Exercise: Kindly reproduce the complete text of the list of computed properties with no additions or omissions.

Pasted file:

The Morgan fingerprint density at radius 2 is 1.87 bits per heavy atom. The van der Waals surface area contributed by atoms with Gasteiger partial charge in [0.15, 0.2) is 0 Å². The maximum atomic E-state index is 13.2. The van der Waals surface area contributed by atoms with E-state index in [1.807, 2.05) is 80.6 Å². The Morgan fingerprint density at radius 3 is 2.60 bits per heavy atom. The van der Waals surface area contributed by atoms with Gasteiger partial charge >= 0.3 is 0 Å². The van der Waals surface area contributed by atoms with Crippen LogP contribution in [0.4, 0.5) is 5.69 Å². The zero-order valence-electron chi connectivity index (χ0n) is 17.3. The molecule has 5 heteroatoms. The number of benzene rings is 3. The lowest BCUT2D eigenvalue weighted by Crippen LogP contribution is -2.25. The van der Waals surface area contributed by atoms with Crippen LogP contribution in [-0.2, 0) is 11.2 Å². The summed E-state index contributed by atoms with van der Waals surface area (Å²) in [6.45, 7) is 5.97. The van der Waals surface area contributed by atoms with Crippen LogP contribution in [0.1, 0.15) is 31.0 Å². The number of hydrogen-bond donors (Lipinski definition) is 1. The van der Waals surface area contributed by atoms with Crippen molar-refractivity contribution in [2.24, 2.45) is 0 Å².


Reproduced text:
The Morgan fingerprint density at radius 2 is 1.87 bits per heavy atom. The van der Waals surface area contributed by atoms with Gasteiger partial charge in [0.15, 0.2) is 0 Å². The maximum atomic E-state index is 13.2. The van der Waals surface area contributed by atoms with E-state index in [1.807, 2.05) is 80.6 Å². The Morgan fingerprint density at radius 3 is 2.60 bits per heavy atom. The van der Waals surface area contributed by atoms with Gasteiger partial charge >= 0.3 is 0 Å². The van der Waals surface area contributed by atoms with Crippen LogP contribution in [0.4, 0.5) is 5.69 Å². The zero-order valence-electron chi connectivity index (χ0n) is 17.3. The molecule has 5 heteroatoms. The number of benzene rings is 3. The lowest BCUT2D eigenvalue weighted by Crippen LogP contribution is -2.25. The van der Waals surface area contributed by atoms with Crippen LogP contribution in [-0.2, 0) is 11.2 Å². The summed E-state index contributed by atoms with van der Waals surface area (Å²) in [6.45, 7) is 5.97. The van der Waals surface area contributed by atoms with Crippen LogP contribution in [0.1, 0.15) is 31.0 Å². The number of hydrogen-bond donors (Lipinski definition) is 1. The van der Waals surface area contributed by atoms with Crippen molar-refractivity contribution in [2.24, 2.45) is 0 Å².